Mountain Pennyroyal

As Leonard and I gained elevation along Forest Road #97 near Medicine Lake (Siskiyou County CA), the more mountain pennyroyal (Monardella odoratissima) there was growing along the roadsides. This perennial is native to and confined to western North America. Rocky, open areas at higher elevations (above 3,000 feet) are mountain pennyroyal’s preferred habitat, although it occasionally can be found in wetter areas.

Mountain pennyroyal (also commonly called coyote mint and mountain bee balm) is a member of the mint family and has a very strong mint odor. Glands on the leaves release a minty volatile oil when touched. The aroma is so strong that some people have a quick allergic reaction to it. I love to move through patches of mountain pennyroyal. The smell is delightful!

Growing in small clumps, the hairy and somewhat woody stems are topped by a head (very close, compact cluster) of flowers. This inflorescence has outer bracts that resemble leaves and inner bracts that cradle the flowers like a cup. The individual flowers are pale lavender to white with hairy sepals and five petals, which are fused to form a tube with two lips at the end, the erect upper lip composed of two lobes and the downward curving lower lip having three lobes. There are four long stamens. The opposite leaves are smooth-edged and lance or ovate shaped. Like most members of the mint family, the stems have four corners and are not round.

The entire plant can be used to make  refreshing non-medicinal tea. The leaves, stems, and/or flowers (fresh or dried) can be boiled to make the tea, or mountain pennyroyal may simply be allowed to sit in cold water for a while to brew the tea.  The tea is almost colorless, so smell or taste must be used to determine the proper strength. The flavor and strength of the tea are also affected by the particular patch of mountain pennyroyal that is picked. The tea is delicious and I recommend it.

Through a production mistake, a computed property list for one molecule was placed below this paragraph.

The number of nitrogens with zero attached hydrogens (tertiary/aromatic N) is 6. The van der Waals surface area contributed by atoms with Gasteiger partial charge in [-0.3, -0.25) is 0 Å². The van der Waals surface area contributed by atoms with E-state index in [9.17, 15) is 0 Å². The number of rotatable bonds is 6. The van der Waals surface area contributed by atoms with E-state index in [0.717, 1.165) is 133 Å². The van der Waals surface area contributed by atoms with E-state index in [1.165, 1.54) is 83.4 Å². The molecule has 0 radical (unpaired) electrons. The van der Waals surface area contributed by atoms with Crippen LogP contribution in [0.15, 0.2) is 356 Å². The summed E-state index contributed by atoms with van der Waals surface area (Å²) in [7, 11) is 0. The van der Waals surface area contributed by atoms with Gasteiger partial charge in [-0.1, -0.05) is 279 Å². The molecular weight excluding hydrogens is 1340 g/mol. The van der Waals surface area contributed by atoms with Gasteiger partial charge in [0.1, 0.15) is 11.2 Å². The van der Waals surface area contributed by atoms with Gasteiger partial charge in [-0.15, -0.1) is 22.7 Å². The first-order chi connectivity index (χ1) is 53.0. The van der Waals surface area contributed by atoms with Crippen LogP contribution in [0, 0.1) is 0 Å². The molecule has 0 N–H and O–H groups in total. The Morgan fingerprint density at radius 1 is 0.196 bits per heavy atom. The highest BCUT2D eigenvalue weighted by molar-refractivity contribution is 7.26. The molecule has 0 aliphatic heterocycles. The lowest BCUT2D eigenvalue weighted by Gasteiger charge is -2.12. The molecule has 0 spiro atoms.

Native Americans used mountain pennyroyal as a fever reducer and to relieve stomach pains and gas.

The species name of mountain pennyroyal, odoratissima, means “giving off the most fragrance”, which indeed this mint does. The name pennyroyal is derived from European members of the mint family which were thought to get rid of fleas. The derivation is so convoluted that I have no intention of trying to explain from whence the charming name pennyroyal came. Mountain pennyroyal probably reminded people of the non-native plant and they attached the name pennyroyal to its distant cousin.

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